Wednesday, April 28, 2010

When Things Fall Into Place

I experienced a bit of an odd moment on Saturday.
As you know I like to get out and about with my camera in tow.

Anyway I conceived an idea of taking some piccies of a waterfall. I didn’t have one in mind but falling water was what I wanted.

We often haunt the Yarra Valley on our weekend forays. So I naturally thought of Googling waterfalls near our usual haunt.
Only one came up and it was something like one and a half hours walk from the nearest road. Not really something that would daunt me too much, but I thought too far for a Saturday afternoon.

So I cast my web a bit further.

Another waterfall popped up.

Toorongo Falls out in the Gippsland district past Noojee.

Closer to car parking, only twenty five minutes walk each way. Good.

So I ask Google how to get there. Three hours drive each way.

Now don’t get me wrong I am an Aussie, more than that I am a Queenslander and we make our country big up that way.

So normally I wouldn’t worry about a couple of hours drive (each way) on a Saturday afternoon.

But three? And I wanted to get up reasonably on Sunday early to catch ANZAC day the next morning.

Another one for the back burner, I thought.

Five minutes later Deb wandered in to my study.

‘Shall we go somewhere today.’

‘I’d like to. Where do you think?’

‘I thought out past Yarra Junction, past Powelltown. You know the road that leads down towards Warragul?’

Deb had just outlined 80% of the trip to Noojee and the Falls.

So of course that was that, we were going.

It took us about two hours, not three. Google’s estimates are usually pretty good. But clearly we kept up a higher average on windy mountain roads than they expect. Plus, although it was a long-weekend, it was rainy. So the road was quiet.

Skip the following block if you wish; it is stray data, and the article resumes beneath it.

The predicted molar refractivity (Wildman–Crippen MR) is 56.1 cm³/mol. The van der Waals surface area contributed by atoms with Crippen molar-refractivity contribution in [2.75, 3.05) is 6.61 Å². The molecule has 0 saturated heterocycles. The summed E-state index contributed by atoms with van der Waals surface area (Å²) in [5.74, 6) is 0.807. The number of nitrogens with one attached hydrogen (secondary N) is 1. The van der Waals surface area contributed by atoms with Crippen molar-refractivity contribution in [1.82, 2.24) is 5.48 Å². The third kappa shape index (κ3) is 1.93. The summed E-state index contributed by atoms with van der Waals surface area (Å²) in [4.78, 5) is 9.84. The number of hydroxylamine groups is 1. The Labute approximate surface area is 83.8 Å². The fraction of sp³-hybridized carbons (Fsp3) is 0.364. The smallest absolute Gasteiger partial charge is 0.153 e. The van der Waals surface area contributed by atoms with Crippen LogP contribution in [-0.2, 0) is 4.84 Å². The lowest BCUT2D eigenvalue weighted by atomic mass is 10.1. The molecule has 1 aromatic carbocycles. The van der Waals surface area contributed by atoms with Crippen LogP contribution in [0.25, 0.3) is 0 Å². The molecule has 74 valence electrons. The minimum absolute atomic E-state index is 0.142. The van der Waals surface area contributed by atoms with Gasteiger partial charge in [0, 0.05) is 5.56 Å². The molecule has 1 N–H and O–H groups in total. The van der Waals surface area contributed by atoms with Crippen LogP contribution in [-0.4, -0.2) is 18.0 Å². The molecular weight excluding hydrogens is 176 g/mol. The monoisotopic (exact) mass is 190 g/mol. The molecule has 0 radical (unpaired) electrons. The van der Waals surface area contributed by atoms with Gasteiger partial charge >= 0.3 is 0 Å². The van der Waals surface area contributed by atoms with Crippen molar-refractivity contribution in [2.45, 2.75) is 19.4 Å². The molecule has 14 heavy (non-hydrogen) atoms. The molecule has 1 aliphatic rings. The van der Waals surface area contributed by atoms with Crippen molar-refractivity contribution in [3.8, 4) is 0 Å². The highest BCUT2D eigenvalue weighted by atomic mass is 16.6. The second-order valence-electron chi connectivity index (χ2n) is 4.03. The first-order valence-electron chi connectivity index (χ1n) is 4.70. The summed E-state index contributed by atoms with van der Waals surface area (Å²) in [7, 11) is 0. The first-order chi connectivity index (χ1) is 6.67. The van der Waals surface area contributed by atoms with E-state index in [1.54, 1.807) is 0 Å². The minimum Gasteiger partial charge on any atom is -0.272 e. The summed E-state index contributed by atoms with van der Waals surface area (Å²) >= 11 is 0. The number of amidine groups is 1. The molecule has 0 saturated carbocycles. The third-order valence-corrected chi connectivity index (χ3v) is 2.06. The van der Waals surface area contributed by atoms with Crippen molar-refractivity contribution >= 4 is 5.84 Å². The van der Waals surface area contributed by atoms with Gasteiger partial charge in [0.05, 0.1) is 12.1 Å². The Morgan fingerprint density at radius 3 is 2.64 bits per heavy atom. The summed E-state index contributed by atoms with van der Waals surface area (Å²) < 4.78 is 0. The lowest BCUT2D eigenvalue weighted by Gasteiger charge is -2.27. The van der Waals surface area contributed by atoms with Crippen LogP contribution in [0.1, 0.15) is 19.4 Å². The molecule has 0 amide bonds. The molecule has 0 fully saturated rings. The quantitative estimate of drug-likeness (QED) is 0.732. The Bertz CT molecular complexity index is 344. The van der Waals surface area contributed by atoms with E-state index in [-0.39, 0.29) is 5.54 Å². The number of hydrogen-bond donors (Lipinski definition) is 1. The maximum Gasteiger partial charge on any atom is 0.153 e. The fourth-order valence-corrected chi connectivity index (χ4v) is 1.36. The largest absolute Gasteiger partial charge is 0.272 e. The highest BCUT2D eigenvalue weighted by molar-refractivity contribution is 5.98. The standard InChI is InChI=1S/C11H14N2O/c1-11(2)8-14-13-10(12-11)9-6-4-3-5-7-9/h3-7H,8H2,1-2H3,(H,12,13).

When we got there it was wet, and it was getting late. Deb thought about it, but knitting in a warm car suddenly seemed far more attractive than traipsing along a muddy, leech infested track.

I checked the time, as I said it was late and cloudy. It gets very dark, very quickly in the bush. I’ve been caught in the bush in the dark before and it isn’t fun without a good light (there is probably another post there some time).

But I figured I had enough time: to get to the falls; take some piccies; and get back before I lost the light.

Five minutes into the walk the track crosses the Toorongo River. Thanks to the rain there was plenty of water, which is good when you want to take photos of a waterfall. With the Oz climate being what it is, I have arrived at many a “waterfall” to think, ‘Hmm, interesting cliff. Now where is that waterfall?’

I thought the swollen stream rushing around some lovely moss covered boulders was too attractive to not grab a couple of piccies. So here you are, I shot these quickly because I was by now worried that I simply wouldn’t have enough light to get the waterfall.From the crossing it was a good climb the whole way to the Falls. I caught the glimpse about halfway up that I teased you with last night. I shot that with a long telephoto lens.

Then finally I was at the falls. But it was by now almost dark.
So dark in fact that I would have had no chance to capture anything if I hadn’t brought a tripod.

So I got these with a really long exposure. What do you think?(The one above was Deb's favourite.)
I am happy with them, especially given they were shot under really bad conditions.I’ve included this one to give an indication of how long the exposure was. I “ruined” it by moving the camera before the shutter closed. It almost looks like mist rising off the falls.

Tuesday, April 27, 2010

Tired Again and a Tease

Well I had a long day at work. Poor Deb has had a longer one. It’s now quarter to ten in the evening and she isn’t yet home.

I have started a number of posts this evening, only to shelve them, or scrap them.

Now once again my bed time is fast approaching and I have run out of time (early starts mean this boy is usually early to bed).

Hopefully my subconscious will go to work and I will be quicker off the mark tomorrow night.

In the meantime: a tease

Sunday, April 25, 2010